US computer giant IBM on Monday reported a first-quarter net profit slightly better than forecast, but revenue fell short of expectations. IBM, which has weathered the global economic slowdown better than most major US corporations, said that net profit declined one percent in the first quarter compared with the same quarter last year to 2.29 billion dollars.
Revenue fell 11 percent to 21.7 billion dollars in the January-March period, below the 22.5 billion dollars expected by Wall Street analysts. Earnings per share were 1.70 dollars, up from 1.64 dollars per share in the same quarter last year and better than the 1.66 dollars per share expected by analysts.
IBM maintained its full-year 2009 earnings target of at least 9.20 dollars per share and president, chairman and chief executive Samuel Palmisano said it was "ahead of pace for our 2010 roadmap of 10 dollars to 11 dollars per share. "IBM continued to perform well in a very difficult economic environment," he said in a statement. "This was due to our long-term strategic focus: shifting into software and services, divesting of commodity businesses, and creating solutions that help clients reduce cost and conserve capital."
Palmisano, speaking on the same day that US business software giant Oracle swooped in and grabbed IBM acquisition target Sun Microsystems for 7.4 billion dollars, indicated that other takeover attempts could be in the offing. "We are well-positioned to continue to move aggressively and leverage our strong cash performance to make the most of the opportunities that arise, including smarter planet initiatives and other strategic options," he said.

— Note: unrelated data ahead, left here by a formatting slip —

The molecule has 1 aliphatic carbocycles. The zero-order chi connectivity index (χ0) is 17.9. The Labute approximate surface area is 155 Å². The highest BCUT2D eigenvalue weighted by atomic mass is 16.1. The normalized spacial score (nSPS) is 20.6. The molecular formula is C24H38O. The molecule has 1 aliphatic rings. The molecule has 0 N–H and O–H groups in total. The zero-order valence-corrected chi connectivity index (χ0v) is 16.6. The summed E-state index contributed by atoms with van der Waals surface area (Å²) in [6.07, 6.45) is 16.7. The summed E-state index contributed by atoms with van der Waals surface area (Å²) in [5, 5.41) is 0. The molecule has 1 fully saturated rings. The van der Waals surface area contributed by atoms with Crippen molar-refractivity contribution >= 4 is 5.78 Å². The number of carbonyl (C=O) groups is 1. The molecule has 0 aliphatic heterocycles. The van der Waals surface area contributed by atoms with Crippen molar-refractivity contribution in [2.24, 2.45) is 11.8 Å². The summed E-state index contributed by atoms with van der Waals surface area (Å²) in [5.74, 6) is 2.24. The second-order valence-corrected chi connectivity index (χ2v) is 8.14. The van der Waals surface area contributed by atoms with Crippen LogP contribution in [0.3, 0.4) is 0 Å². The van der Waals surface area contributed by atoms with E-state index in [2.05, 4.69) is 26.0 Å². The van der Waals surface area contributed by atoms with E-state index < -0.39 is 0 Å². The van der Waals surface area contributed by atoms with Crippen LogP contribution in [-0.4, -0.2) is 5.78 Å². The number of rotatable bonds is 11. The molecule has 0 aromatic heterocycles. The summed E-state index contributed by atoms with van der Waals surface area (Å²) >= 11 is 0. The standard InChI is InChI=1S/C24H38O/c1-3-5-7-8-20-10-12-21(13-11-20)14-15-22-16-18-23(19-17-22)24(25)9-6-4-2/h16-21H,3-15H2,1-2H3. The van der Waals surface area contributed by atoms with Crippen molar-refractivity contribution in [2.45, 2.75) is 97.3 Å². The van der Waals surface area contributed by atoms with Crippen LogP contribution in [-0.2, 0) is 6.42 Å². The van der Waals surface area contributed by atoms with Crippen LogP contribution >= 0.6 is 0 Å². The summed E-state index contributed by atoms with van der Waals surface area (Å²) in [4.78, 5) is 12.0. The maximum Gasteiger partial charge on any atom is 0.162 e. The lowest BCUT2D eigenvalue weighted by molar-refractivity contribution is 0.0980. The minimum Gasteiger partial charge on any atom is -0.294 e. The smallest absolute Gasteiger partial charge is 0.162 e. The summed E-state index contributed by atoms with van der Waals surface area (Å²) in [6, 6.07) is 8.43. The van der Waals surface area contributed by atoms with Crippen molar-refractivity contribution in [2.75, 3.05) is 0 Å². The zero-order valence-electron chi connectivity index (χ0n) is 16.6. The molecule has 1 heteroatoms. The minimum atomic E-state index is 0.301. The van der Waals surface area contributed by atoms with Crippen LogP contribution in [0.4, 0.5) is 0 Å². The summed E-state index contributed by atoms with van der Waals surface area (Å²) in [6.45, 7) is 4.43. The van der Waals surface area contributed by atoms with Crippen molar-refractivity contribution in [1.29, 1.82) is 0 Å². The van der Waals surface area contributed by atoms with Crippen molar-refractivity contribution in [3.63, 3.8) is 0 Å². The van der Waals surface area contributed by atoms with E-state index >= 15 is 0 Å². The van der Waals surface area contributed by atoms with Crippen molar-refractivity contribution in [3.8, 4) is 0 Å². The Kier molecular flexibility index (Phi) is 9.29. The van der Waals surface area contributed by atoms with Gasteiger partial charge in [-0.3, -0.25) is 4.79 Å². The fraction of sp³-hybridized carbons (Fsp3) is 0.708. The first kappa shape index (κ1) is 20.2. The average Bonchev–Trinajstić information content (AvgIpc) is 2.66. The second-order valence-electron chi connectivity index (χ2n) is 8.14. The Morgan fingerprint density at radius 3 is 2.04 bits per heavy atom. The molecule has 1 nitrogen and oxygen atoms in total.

IBM said it had 12.3 billion dollars of cash on hand at the end of March. IBM chief financial officer Mark Loughridge played down Oracle's purchase of Sun, whose board of directors reportedly rejected IBM's takeover offer. "We've been competing with Sun. We know Oracle inside out," Loughridge said in a conference call with analysts after the quarterly earnings were released.
"They now have the same address and the same mailbox, but we're talking about the same team that we've been competing against for some time, and winning on the field," he said. IBM said revenue fell across all of its business units from software to systems to business and technology services during the quarter and around the world.
First-quarter revenue for the Americas fell seven percent to 9.3 billion dollars while revenue from Europe, the Middle East and Africa was down 18 percent at 7.2 billion dollars, it said. Revenue from the Asia-Pacific decreased six percent to 4.8 billion dollars.
IBM's share price lost 1.67 percent to 98.75 in after-hours electronic trading in New York.